As a candidate for governor, Jerry Brown sold himself as a can-do, been-there-done-that political veteran – eight years in the Capitol’s corner office already under his belt – who could “knock some heads” and get the J-O-B done.
Any number of times, Brown said he knew how Sacramento worked and how it should work.
“I have the preparation, know-how – and the independence – to challenge the status quo and get our legislators to work together as Californians first, not just members of the Democratic or Republican parties,” he said in his primary election victory speech last year.
But while the 73-year-old former seminarian routinely mentioned California’s “dreamers, doers and pioneers” on the campaign trail and “green jobs,” he didn’t articulate a vision for the Golden State much beyond stressing the importance of ordering its fiscal chaos.
That’s a common rap on the Democratic governor by California Republican Party Chair Tom del Beccaro: “Jerry Brown is a manager. We don’t need a manager. We need a leader. With a vision.”
Brown says he has kept true to his campaign pledges.
“The governor said he would be honest and speak the truth. He said he would deal with the budget without smoke and mirrors, not raise taxes without voter approval and move government closer to the people. He’s done what he said he would,” Gil Duran, Brown’s communications director, told Capitol Weekly.
Is that vision, though?
“Brown has helped himself by lowering expectations. He never pretended he was going to lead some miraculous turnaround. He never pretended he had magic answers to the state’s problems,” said Dan Schnur, director of the Jesse Unruh School of Politics at the University of Southern California.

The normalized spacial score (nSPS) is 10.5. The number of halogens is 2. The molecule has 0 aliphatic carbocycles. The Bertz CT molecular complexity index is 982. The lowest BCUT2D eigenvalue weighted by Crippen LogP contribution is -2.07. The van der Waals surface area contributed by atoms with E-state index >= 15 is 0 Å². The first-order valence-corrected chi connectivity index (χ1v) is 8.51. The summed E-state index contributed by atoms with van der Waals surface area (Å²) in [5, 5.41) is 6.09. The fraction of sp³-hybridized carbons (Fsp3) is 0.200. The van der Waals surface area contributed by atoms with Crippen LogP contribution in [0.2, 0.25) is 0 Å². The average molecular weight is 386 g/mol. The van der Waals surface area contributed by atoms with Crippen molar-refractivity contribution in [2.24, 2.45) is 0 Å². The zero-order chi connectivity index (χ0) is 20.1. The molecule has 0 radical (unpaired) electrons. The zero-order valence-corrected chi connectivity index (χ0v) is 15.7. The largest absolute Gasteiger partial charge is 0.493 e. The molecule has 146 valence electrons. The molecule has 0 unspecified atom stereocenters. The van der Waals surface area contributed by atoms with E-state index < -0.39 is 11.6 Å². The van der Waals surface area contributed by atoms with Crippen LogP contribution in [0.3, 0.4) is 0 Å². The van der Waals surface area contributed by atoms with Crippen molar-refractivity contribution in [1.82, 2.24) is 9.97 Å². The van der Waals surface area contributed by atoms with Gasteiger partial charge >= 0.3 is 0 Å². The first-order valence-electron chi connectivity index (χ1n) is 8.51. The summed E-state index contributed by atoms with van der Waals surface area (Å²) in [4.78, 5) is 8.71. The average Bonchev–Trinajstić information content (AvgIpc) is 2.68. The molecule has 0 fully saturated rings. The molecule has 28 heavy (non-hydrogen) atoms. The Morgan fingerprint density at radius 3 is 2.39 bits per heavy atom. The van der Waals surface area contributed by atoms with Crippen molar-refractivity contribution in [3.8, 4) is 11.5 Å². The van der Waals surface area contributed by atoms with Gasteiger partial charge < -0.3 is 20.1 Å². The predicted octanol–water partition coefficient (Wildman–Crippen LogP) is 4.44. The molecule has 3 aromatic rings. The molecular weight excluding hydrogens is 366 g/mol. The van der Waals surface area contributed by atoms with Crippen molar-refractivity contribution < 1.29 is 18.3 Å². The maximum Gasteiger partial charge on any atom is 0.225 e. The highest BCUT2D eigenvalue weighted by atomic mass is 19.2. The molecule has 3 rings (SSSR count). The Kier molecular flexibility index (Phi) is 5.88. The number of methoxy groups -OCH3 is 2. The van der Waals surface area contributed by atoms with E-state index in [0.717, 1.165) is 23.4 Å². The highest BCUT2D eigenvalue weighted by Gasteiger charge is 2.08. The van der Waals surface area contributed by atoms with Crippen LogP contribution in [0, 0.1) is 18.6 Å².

“Basically, Brown said, ‘I know how to slog through and gradually get things heading in the right direction.’ “
Brown has had his share of tough slogging over the past nine months.
Most recently, during the final hours of the legislative session, Senate Republican balked at the governor’s tax incentive plan for small businesses.
On the budget itself, Republicans refused to grant him the votes to place before voters his initial proposal to extend for five years $11 billion in temporary taxes.
The budget the Democratic governor eventually signed was more reminiscent of what his GOP opponent Meg Whitman would have proposed.
It was balanced mainly through spending scale-backs including a $1.4 billion whack on higher education and $4 billion for health and human services programs.
“He came in with one goal and failed to get there. He needed four Republican votes and got zero. He hasn’t succeeded in pushing Democrats to the middle either,” said Thad Kousser, a political science professor at the University of California at San Diego.
“An all cuts budget was not what he campaigned on which makes him, at least at the moment, the governor of a state that’s not moving in a direction he wants.”
It is a budget long on long-term savings that’s shorter on sleight-of-hand and one-time quick fixes than most in recent memory.
A budget that leaves state support for public schools largely untouched after three years of reductions totaling more than $14 billion.
A budget that shifts more than $5.5 billion in criminal justice and public safety functions to counties.
And a budget signed before the beginning of the new fiscal year, only the sixth time in 20 years.
Brown – and the state’s taxpayers — were rewarded with tempered atta-boys and lower borrowing costs by the rating agencies and lenders of the temporary billions the state needs to cover its short-term cash flow obligations.